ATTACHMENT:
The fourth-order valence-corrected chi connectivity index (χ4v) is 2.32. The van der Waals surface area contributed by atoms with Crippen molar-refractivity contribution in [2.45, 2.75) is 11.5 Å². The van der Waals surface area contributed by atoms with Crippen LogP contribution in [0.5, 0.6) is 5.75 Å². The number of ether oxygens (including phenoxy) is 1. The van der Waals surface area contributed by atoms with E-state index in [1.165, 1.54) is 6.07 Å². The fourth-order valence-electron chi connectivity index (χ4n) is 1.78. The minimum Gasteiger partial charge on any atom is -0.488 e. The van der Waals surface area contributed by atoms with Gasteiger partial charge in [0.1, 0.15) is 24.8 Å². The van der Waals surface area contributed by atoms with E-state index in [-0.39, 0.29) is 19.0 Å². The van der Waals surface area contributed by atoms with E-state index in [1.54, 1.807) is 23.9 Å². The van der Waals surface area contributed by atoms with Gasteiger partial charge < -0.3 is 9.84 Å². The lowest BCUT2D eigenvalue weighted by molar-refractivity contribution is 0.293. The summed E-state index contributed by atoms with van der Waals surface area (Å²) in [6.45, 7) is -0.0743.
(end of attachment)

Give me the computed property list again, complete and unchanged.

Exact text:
The fourth-order valence-corrected chi connectivity index (χ4v) is 2.32. The van der Waals surface area contributed by atoms with Crippen molar-refractivity contribution in [2.45, 2.75) is 11.5 Å². The van der Waals surface area contributed by atoms with Crippen LogP contribution in [0.5, 0.6) is 5.75 Å². The number of ether oxygens (including phenoxy) is 1. The van der Waals surface area contributed by atoms with E-state index in [1.165, 1.54) is 6.07 Å². The fourth-order valence-electron chi connectivity index (χ4n) is 1.78. The minimum Gasteiger partial charge on any atom is -0.488 e. The van der Waals surface area contributed by atoms with Gasteiger partial charge in [0.1, 0.15) is 24.8 Å². The van der Waals surface area contributed by atoms with E-state index in [-0.39, 0.29) is 19.0 Å². The van der Waals surface area contributed by atoms with E-state index in [1.54, 1.807) is 23.9 Å². The van der Waals surface area contributed by atoms with Gasteiger partial charge < -0.3 is 9.84 Å². The lowest BCUT2D eigenvalue weighted by molar-refractivity contribution is 0.293. The summed E-state index contributed by atoms with van der Waals surface area (Å²) in [6.45, 7) is -0.0743.